Srinagar: With the walnut harvesting season in full swing accidental deaths from far and wide are filling newspaper spaces here daily.
Harvesting season of walnut, a major horticulture produce of the Kashmir valley commences in late August and continues through the month of September.
Experts believe that it is due to the crude traditional methods applied in the walnut harvesting that many people slip to death while harvesting the produce from the giant trees.
Experts said that if the farmers are educated and more scientific methods based on common sense would be used many lives can be saved.
“Walnut trees can be called an occupational hazard in Kashmir,” experts said.
In the last ten days, six persons have lost their lives while three have received critical injuries due to falling from walnut trees in Kashmir.
As per the data available on September 9 Ghulam Mohammad Wani a resident of Chokura Pulwama lost his life after falling from the walnut tree.
On September 11, Nazir Ahmad Bhat a resident of Rajwar area of Kupwara died due to the fall.
On September 14, Ghulam Mohammad Khokher, a resident of Balkote Uri Baramulla and on 16 September Mohammad Akram Dar from Lam Tral Pulwama died after falling from walnut trees.
On September 17, Farooq Ahmad Mir resident of Andoo Nowgam Shangus Anantnag and on 18 September Bashir Ahmad Bhat resident of Nigeenpora Tral Pulwama died after they fell from the walnut trees.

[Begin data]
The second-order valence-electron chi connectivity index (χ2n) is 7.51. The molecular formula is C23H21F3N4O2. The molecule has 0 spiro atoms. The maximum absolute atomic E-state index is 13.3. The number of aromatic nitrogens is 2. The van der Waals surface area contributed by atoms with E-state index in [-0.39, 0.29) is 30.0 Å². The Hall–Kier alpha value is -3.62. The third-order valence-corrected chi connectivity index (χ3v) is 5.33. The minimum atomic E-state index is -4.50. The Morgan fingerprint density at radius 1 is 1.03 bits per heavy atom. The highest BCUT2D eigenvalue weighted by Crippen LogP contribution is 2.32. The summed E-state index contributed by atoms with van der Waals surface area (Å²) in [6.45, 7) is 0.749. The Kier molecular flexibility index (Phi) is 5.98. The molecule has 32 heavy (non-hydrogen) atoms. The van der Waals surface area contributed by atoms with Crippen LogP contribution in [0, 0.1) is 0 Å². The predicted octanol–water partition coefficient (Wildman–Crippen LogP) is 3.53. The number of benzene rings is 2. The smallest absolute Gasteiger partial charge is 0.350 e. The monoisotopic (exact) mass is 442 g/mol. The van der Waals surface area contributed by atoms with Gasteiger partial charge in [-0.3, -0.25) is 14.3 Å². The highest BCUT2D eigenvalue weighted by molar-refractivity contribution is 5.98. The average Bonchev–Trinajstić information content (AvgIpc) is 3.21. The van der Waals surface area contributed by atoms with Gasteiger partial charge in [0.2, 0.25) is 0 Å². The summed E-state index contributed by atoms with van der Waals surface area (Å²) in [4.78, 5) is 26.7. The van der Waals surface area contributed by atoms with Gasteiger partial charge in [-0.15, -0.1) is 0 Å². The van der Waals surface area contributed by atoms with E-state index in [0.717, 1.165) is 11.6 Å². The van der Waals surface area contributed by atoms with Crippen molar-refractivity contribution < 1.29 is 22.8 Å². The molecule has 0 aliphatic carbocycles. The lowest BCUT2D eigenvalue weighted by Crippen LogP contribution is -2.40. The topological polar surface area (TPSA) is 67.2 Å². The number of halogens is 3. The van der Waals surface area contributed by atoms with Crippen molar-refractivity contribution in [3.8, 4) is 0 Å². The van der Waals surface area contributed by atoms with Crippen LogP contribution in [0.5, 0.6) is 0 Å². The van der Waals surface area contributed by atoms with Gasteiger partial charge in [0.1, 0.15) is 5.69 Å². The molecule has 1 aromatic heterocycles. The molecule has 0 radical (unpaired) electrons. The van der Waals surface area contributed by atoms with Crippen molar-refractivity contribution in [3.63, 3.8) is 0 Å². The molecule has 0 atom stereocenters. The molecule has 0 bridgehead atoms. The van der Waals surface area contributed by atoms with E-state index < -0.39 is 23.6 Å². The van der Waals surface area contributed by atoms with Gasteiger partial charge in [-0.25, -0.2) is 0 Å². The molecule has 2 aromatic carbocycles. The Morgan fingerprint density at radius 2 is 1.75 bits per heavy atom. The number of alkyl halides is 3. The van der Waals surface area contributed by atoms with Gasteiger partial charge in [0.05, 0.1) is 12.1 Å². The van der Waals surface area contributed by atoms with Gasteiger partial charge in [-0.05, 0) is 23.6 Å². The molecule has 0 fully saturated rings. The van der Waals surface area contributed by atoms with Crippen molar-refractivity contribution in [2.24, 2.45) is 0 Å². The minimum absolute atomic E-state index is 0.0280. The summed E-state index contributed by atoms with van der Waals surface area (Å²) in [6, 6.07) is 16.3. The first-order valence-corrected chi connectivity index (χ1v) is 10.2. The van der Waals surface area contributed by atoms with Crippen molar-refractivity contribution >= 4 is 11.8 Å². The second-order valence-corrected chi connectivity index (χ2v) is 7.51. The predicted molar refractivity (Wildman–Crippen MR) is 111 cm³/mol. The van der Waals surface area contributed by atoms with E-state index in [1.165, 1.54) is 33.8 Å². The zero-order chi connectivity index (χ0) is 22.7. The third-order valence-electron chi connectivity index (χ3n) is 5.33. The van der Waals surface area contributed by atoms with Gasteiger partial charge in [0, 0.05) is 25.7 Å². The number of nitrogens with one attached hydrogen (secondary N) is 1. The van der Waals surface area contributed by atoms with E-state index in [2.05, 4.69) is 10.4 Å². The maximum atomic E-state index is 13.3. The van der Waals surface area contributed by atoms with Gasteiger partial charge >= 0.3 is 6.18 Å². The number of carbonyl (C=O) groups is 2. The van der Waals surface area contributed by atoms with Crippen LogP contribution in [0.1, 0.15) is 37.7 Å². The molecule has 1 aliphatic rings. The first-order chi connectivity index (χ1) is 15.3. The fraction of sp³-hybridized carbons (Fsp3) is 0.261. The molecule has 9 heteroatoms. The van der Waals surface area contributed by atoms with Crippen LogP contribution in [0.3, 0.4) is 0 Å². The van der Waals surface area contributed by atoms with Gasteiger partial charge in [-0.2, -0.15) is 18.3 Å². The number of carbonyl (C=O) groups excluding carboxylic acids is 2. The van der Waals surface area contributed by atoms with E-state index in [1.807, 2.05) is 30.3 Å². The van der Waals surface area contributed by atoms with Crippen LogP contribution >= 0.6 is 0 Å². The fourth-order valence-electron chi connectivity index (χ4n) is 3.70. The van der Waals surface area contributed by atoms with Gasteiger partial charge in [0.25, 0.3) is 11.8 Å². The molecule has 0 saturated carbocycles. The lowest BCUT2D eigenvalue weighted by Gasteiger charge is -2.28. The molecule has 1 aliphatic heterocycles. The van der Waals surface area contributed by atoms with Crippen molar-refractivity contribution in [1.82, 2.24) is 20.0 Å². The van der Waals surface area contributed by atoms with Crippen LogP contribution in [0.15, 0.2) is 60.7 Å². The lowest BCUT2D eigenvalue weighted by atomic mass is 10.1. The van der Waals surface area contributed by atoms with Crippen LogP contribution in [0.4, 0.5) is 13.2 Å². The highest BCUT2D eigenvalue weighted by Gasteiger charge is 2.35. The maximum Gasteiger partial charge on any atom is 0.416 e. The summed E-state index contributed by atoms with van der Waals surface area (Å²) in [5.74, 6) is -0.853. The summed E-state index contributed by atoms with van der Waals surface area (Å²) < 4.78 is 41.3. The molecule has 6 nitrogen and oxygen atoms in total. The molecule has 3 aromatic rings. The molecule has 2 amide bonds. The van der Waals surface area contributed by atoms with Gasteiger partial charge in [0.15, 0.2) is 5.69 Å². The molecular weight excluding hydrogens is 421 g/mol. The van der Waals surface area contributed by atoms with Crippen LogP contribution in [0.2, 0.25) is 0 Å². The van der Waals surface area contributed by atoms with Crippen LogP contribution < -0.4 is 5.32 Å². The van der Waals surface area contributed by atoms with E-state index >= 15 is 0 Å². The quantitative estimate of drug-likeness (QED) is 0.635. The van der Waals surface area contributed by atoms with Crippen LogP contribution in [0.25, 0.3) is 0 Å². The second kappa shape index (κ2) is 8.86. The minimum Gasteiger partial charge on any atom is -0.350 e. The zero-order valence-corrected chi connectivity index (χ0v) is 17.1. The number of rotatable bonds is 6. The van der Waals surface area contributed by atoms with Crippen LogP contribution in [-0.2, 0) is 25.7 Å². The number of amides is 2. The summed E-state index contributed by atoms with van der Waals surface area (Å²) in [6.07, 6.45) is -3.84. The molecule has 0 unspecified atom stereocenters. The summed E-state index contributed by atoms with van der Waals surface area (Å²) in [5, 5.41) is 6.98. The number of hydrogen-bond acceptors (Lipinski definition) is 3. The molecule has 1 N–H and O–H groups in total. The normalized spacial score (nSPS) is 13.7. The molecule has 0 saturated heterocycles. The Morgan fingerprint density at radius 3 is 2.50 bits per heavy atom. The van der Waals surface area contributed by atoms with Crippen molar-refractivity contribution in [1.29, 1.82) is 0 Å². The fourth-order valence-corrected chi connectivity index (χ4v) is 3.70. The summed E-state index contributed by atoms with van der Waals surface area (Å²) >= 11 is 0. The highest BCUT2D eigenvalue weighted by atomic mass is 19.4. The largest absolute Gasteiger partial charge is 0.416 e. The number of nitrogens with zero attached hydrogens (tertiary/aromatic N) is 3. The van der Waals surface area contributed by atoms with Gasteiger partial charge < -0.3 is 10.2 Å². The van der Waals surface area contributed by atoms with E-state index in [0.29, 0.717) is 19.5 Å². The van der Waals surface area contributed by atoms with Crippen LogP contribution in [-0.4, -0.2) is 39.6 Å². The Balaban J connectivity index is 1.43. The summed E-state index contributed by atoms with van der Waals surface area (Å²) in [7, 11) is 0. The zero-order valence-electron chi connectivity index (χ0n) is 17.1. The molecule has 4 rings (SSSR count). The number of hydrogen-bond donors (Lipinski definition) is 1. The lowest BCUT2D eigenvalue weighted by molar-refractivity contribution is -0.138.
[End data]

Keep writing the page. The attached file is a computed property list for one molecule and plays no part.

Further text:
Similarly, three persons namely Mohammad Amin Khan of Wayil Wooder Ganderbal, Reyaz Ahmad Batana from Larnoo Anantnag and Mohammad Jabbar Malik, a resident of Zalangam Anantnag were injured after falling from walnut trees.
Experts said that during fall from walnut trees, most people suffer from head, brain, spinal, chest, abdominal and limb injuries leaving them paralyzed for lifetime most often.
“Many lives can be saved if the farmers are educated and more scientific methods are being used like manufacture of tree stands at about 30 ft height, use of non-slip boots, use of headgear, chest and abdomen gears,” they said.
“Moreover, if farmers can be provided with nets so that if there is fall, a person will fall on the net, casualties can be avoided,” they said.
The official data suggests that around 2.66 lakh metric tonnes of walnuts are cultivated on 89,000 hectares across Jammu and Kashmir.
Walnuts constitute almost 98 per cent of the dry fruit that Kashmir produces a year.
Kashmiri walnut is an export commodity fetching around Rs 120 crore a year. It is exported in the forms of nuts as well as the kernel. (With inputs from KNO)
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